Do not, however, for all that, disregard it. It also thrives on mediocrity, which is the unfortunate downside of democracy. Just look at our successful politicians.

Thursday, August 16, 2012


Most things are either good or bad, but dreams, with fearful symmetry, manage to be both good and bad. Just about everyone has had good and bad ones, and since about a third of our days is spent on dream-producing sleep, dreams are worth a bit of scrutiny.

I wonder whether many can claim, as my wife does, waking up with total oblivion of having dreamt anything. That would seem to reduce such a large part of life to something rather wasteful. Couldn’t we just lie in bed or in a hammock and harbor pleasant daydreams for a couple of hours? Couldn’t reverie replace dream?

To be sure, we dream at our risk. Seldom are we more jubilant than when we wake up from a truly nasty nightmare. This could be anything from being stuck in some unknown, threatening part of town with the way home lost, to a devilishly unpleasant situation incurred by having done or said something unpardonable.

On the other hand, how depressing to wake up from winning a coveted prize, having enjoyed perfect sex, or accomplishing some other resounding success, to mere indifferent reality. It’s almost as bad as losing one’s wallet.

I doubt whether many of us share Hamlet’s fear of bad dreams tormenting us after our demise; compared to global warming, hellfire seems like much less of a menace. A more serious problem may be what’s implied in the epigraph to Yeats’s 1914 collection of poems, “In Dreams Begins Responsibility.” Aside from anything else, this was responsible for an entire collection of Delmore Schwartz’s poems, with a slight variant of that for title.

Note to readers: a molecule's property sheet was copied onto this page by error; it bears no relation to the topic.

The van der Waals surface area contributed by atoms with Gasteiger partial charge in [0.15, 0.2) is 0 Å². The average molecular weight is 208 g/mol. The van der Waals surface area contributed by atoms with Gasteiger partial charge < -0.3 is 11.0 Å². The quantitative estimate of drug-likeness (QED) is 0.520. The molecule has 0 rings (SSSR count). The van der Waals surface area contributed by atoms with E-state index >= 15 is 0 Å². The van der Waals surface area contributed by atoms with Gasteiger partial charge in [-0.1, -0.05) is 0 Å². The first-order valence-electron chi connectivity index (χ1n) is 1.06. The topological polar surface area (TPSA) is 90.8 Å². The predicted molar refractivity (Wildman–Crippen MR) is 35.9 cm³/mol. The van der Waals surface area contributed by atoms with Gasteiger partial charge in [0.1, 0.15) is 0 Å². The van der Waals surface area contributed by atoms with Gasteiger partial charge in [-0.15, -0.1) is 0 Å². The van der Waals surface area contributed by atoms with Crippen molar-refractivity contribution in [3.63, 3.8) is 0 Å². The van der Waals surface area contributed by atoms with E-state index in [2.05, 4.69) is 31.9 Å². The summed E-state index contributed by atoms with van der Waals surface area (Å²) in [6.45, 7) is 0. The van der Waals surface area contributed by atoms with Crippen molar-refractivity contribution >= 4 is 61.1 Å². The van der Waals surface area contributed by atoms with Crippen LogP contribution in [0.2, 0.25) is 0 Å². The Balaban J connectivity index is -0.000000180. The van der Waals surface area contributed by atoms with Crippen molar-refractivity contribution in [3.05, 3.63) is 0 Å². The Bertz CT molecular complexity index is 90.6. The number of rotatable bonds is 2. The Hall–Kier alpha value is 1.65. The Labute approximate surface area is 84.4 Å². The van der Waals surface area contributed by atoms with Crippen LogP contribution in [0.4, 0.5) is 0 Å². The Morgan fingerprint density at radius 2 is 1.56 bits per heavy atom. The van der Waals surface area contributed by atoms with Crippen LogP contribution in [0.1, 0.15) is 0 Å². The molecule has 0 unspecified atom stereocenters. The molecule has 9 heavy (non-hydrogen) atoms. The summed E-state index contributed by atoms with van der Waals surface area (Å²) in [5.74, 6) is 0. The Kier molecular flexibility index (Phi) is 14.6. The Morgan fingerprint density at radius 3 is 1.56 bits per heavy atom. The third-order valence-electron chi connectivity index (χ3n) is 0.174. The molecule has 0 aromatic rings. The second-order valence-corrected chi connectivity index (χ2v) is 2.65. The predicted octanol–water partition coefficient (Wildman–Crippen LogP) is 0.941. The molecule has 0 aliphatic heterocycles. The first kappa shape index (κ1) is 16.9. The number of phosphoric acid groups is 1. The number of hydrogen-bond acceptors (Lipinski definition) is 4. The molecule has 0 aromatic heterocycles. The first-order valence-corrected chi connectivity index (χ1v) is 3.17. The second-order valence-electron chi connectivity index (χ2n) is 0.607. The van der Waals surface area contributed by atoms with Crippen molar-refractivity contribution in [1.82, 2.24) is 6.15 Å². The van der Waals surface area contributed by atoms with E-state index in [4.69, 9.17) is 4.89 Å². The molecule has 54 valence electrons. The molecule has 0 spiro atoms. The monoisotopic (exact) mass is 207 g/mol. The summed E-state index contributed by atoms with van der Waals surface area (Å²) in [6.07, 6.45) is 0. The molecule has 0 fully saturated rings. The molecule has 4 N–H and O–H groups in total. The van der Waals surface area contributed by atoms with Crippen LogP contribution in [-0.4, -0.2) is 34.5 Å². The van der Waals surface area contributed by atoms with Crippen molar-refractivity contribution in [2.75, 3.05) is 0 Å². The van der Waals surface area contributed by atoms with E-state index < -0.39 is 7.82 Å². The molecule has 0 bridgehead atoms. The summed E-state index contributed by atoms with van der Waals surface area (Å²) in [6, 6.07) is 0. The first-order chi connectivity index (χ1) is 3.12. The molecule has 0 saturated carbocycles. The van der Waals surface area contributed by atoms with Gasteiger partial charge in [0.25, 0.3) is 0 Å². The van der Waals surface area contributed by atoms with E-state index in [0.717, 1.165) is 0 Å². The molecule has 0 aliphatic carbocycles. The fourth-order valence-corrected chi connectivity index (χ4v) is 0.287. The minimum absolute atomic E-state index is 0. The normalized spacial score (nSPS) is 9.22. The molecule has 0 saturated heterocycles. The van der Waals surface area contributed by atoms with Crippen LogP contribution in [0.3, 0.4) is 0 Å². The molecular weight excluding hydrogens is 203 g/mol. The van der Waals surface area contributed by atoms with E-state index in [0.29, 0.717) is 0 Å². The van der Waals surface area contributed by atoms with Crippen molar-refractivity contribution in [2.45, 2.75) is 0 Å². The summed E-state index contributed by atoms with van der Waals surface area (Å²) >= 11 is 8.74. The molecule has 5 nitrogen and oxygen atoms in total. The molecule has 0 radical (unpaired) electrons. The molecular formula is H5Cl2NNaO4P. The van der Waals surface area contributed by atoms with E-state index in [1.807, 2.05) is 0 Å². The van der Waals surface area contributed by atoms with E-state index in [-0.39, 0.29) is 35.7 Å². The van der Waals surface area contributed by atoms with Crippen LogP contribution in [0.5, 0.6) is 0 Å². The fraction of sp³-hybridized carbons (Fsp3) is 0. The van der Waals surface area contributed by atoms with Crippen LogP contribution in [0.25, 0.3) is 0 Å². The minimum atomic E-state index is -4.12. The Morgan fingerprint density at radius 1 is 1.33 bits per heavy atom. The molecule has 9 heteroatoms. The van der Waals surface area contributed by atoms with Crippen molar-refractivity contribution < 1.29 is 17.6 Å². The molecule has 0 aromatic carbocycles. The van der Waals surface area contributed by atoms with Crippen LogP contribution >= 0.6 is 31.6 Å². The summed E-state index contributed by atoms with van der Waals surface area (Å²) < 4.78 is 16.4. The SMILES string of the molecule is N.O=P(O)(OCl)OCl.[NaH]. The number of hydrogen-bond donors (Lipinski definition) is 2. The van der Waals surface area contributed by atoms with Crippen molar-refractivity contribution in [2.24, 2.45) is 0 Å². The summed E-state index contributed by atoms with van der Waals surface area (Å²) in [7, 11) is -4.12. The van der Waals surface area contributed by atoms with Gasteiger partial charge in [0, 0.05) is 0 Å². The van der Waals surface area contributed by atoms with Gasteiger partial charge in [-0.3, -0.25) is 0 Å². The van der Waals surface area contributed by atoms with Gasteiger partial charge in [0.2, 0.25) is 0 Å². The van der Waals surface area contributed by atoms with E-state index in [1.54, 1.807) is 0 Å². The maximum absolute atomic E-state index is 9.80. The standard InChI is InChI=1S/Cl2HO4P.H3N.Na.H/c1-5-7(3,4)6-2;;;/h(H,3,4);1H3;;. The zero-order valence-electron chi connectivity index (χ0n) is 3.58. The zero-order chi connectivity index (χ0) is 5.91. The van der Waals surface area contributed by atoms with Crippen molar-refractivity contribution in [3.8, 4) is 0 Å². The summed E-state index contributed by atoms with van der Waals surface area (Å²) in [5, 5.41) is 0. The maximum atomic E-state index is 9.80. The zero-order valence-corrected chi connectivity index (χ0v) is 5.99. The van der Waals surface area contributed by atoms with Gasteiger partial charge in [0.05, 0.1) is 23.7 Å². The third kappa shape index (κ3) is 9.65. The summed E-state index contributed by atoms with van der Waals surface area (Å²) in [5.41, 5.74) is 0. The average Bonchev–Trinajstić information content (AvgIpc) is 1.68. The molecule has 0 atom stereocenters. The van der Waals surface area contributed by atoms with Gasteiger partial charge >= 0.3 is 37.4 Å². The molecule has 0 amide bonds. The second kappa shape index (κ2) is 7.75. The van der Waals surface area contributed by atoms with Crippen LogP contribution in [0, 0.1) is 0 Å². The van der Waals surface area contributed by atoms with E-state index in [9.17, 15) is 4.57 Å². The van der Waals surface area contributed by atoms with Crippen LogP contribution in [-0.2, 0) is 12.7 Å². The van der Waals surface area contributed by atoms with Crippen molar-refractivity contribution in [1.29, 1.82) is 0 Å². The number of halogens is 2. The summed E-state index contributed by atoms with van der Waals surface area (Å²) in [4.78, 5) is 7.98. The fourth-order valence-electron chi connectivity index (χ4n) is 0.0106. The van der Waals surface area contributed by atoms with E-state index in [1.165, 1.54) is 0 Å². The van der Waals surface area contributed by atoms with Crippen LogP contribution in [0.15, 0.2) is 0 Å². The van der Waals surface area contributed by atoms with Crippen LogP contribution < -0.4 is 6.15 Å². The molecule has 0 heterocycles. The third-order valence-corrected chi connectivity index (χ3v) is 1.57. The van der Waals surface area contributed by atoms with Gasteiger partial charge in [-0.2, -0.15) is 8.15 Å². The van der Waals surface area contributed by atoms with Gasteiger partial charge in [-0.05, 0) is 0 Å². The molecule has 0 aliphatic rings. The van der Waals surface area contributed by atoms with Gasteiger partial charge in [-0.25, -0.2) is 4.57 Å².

Responsibility to what or to whom? Yeats attributes the saying to an “Old Play.” But as a note to the putatively definitive edition of Yeats’s works (Macmillan, 1989) has it, “The source . . . has not yet been traced: it may well have been written by Yeats, possibly with the assistance of Ezra Pound.” If no source could be found in 75 years, it stands to reason that there is none. I fully believe that it is the concoction of those young tricksters Willy and Ez, and that the chief responsibility for, if not to it, is the Freudian id, even if Freud himself has become suspect nowadays.

Artists, in a roundabout way, are responsible to dreams. None more so than the lusty Renaissance friar Francesco Colonna, the more than likely author of that wonderful incunabulum Hypnerotomachia Poliphili, published in 1499 by the great Venetian house of Aldus Manutius. An article in the Times of May 26, 2004, by Dinitia Smith, begins, “It has been called the most beautiful book in the world, and the most unreadable. Its hero has sex with buildings. It also has a nearly unpronounceable title . . . [which] can be translated as ‘the struggle for love in a dream.’” Or, alternatively, “the strife of love in a dream.” There are about 260 copies in existence, one of them in the Princeton library. Its very illustrations, 174 woodcuts, are an utter delight. But the text is a problem.

The entire long book is a dream, containing further dreams within dreams. It is the story of one Poliphilo, who dreams of his beloved, the nymph Polia, and journeys in constant search of the elusive one. Well, not entirely constant, for Poliphilo may be translated both as lover of Polia and lover of many. He adores fulsomely also architecture, sculptures, gardens, goldsmith’s works, inscriptions on tombstones, music, pageantry, ritual, and colorful fabrics (especially when worn by nymphs). As his modern English translator, the marvelously named Joscelyn Godwin, puts it, he is in love, above all, with Antiquity.

And what language! Greek, Latin, and Italian, with a sprinkling of Hebrew and Arabic. No wonder that the first complete English translation, by the valiant Godwin, did not appear until 1999. As exquisitely published (I own it) by Thames & Hudson in smaller format than the original, it comes to 476 pages with all the illustrations, helpful appendices, plus ten excellent pages of introduction. Erotic as all get-out, but, alas, a mere dream.